Traversing the American South, from the garrulous barrooms of New Orleans to an abandoned oil rig off the Florida coast, The Passenger is a breathtaking novel of morality and science, the legacy of sin, and the madness that is human consciousness.
I began reading McCarthy about ten years ago when someone suggested I read The Road. I was familiar with his work only through the movie adaptations of his books up to that point. Since then, I've read a lot McCarthy, almost everything he's written in terms of novels, and I would put The Passenger alongside any of them. What I like most about reading McCarthy is the way he creates sounds through his use of language and syntax. For example, The Road is a dark story not just because of the setting or narrative arc, it is dark because McCarthy uses short, jabbing sentences with hard consonants. He punches you again and again. It is the physicality of the language that makes your stomach queasy as much as the subject matter. I felt the same way reading The Passenger. I wanted to look away, but I couldn't.
this is how it always is
This is how a family keeps a secret…and how that secret ends up keeping them.
Laurie Frankel's This Is How It Always Is is a novel about revelations, transformations, fairy tales, and family. And it’s about the ways this is how it always is: Change is always hard and miraculous and hard again, parenting is always a leap into the unknown with crossed fingers and full hearts, children grow but not always according to plan. And families with secrets don’t get to keep them forever.
What I like about this book is that because Frankel takes the time to really develop the characters, their actions always seem believable. All too often, writers rely on the suspension of disbelief in order to move their stories along, but we get to know Frankel's characters so intimately that we can understand why they do the things they do, even though sometimes their actions (on the surface) appear implausible. While the underlying subject matter might be considered controversial, it doesn't deter from the story itself, and I found myself wanting to continue to read to find out what happens not only to Claude, but the entire family.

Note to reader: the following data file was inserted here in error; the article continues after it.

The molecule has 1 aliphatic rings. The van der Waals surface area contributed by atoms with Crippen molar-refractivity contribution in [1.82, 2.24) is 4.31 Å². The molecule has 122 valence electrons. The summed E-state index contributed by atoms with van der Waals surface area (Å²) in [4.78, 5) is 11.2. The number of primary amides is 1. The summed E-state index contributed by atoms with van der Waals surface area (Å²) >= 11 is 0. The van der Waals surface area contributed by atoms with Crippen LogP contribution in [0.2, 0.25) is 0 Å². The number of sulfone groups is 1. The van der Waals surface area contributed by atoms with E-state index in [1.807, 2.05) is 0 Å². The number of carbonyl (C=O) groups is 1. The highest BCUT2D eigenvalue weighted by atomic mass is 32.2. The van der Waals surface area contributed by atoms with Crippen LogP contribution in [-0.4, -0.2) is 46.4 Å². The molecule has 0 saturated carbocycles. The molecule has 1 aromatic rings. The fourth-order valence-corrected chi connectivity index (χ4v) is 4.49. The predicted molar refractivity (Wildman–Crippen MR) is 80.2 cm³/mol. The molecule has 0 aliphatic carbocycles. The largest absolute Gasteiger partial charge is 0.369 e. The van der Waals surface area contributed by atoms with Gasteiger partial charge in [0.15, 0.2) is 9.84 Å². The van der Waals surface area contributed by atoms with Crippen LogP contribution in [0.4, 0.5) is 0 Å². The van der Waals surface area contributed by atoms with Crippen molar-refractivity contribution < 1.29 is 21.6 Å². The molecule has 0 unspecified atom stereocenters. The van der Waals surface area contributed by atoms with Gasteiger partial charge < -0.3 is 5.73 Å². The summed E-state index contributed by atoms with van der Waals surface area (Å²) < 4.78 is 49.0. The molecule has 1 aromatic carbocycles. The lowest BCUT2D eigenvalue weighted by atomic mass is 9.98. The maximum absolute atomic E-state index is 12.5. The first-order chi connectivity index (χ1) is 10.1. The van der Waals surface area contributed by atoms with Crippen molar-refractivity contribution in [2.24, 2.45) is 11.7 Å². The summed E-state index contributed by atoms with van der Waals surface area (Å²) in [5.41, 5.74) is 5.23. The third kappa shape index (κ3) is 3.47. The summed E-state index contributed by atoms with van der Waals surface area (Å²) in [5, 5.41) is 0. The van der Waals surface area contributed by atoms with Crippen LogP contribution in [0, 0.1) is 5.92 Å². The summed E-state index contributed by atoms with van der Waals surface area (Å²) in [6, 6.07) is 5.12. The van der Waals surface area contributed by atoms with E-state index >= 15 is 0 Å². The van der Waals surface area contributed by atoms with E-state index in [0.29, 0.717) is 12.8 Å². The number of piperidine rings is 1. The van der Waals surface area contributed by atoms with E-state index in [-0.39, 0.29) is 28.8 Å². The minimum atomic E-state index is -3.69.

Charlie Reade looks like a regular high school kid, great at baseball and football, a decent student. But he carries a heavy load. His mom was killed in a hit-and-run accident when he was seven, and grief drove his dad to drink. Charlie learned how to take care of himself—and his dad. When Charlie is seventeen, he meets a dog named Radar and her aging master, Howard Bowditch, a recluse in a big house at the top of a big hill, with a locked shed in the backyard. Sometimes strange sounds emerge from it.
King’s storytelling in Fairy Tale soars. This is a magnificent and terrifying tale in which good is pitted against overwhelming evil, and a heroic boy—and his dog—must lead the battle.
For the most part, I read Stephen King to be entertained, and I found this book very entertaining. I must confess that I actually listened to this book, much of it on a weekend roadtrip to visit my brother in Wisconsin. I don't feel guilty because King, himself, has said that audio books are a great way to experience a book – and he even does the voice of one of the characters in this audiobook.
As for the book itself, it's classic Stephen King. Lots of side stories, and a cohesive plot that keeps you wanting more.
For those who haven't read much King (I only began in earnest about five years ago when someone suggested I read the Dark Tower series), he knows a lot about writing. If you want to learn how to write a story, I'd suggest reading his book On Writing. It really helped me understand the writing process in a way I had never envisioned it, and made me realize that writing a story should be every bit as much fun as reading one.
Some other novels I've recently read